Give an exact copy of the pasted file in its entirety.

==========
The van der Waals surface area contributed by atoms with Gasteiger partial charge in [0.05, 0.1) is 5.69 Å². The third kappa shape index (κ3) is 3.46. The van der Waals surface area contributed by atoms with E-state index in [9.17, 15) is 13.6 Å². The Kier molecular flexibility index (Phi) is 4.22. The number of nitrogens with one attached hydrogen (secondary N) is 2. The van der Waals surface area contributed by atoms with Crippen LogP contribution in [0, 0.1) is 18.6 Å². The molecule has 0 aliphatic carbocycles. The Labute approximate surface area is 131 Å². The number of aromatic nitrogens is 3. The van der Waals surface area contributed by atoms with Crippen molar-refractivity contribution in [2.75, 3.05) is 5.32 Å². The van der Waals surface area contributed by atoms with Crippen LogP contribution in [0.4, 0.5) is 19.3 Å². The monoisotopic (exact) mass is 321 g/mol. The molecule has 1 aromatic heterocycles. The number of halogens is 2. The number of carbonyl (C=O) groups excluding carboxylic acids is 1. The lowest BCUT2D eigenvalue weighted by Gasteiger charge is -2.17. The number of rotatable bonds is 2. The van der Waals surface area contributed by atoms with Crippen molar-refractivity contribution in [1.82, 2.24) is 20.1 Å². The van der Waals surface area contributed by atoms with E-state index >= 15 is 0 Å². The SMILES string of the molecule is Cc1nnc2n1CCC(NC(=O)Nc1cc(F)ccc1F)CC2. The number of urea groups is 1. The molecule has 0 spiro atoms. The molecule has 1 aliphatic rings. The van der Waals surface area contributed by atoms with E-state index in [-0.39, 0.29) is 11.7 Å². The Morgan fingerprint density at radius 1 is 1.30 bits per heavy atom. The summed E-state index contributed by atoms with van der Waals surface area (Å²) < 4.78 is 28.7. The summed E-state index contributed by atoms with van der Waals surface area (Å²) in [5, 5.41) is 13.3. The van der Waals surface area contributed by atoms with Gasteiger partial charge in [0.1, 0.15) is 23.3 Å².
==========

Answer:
The van der Waals surface area contributed by atoms with Gasteiger partial charge in [0.05, 0.1) is 5.69 Å². The third kappa shape index (κ3) is 3.46. The van der Waals surface area contributed by atoms with E-state index in [9.17, 15) is 13.6 Å². The Kier molecular flexibility index (Phi) is 4.22. The number of nitrogens with one attached hydrogen (secondary N) is 2. The van der Waals surface area contributed by atoms with Crippen LogP contribution in [0, 0.1) is 18.6 Å². The molecule has 0 aliphatic carbocycles. The Labute approximate surface area is 131 Å². The number of aromatic nitrogens is 3. The van der Waals surface area contributed by atoms with Crippen molar-refractivity contribution in [2.75, 3.05) is 5.32 Å². The van der Waals surface area contributed by atoms with Crippen LogP contribution in [0.4, 0.5) is 19.3 Å². The monoisotopic (exact) mass is 321 g/mol. The molecule has 1 aromatic heterocycles. The number of halogens is 2. The number of carbonyl (C=O) groups excluding carboxylic acids is 1. The lowest BCUT2D eigenvalue weighted by Gasteiger charge is -2.17. The number of rotatable bonds is 2. The van der Waals surface area contributed by atoms with Crippen molar-refractivity contribution in [1.82, 2.24) is 20.1 Å². The van der Waals surface area contributed by atoms with E-state index >= 15 is 0 Å². The SMILES string of the molecule is Cc1nnc2n1CCC(NC(=O)Nc1cc(F)ccc1F)CC2. The number of urea groups is 1. The molecule has 0 spiro atoms. The molecule has 1 aliphatic rings. The van der Waals surface area contributed by atoms with E-state index in [-0.39, 0.29) is 11.7 Å². The Morgan fingerprint density at radius 1 is 1.30 bits per heavy atom. The summed E-state index contributed by atoms with van der Waals surface area (Å²) < 4.78 is 28.7. The summed E-state index contributed by atoms with van der Waals surface area (Å²) in [5, 5.41) is 13.3. The van der Waals surface area contributed by atoms with Gasteiger partial charge in [0.1, 0.15) is 23.3 Å².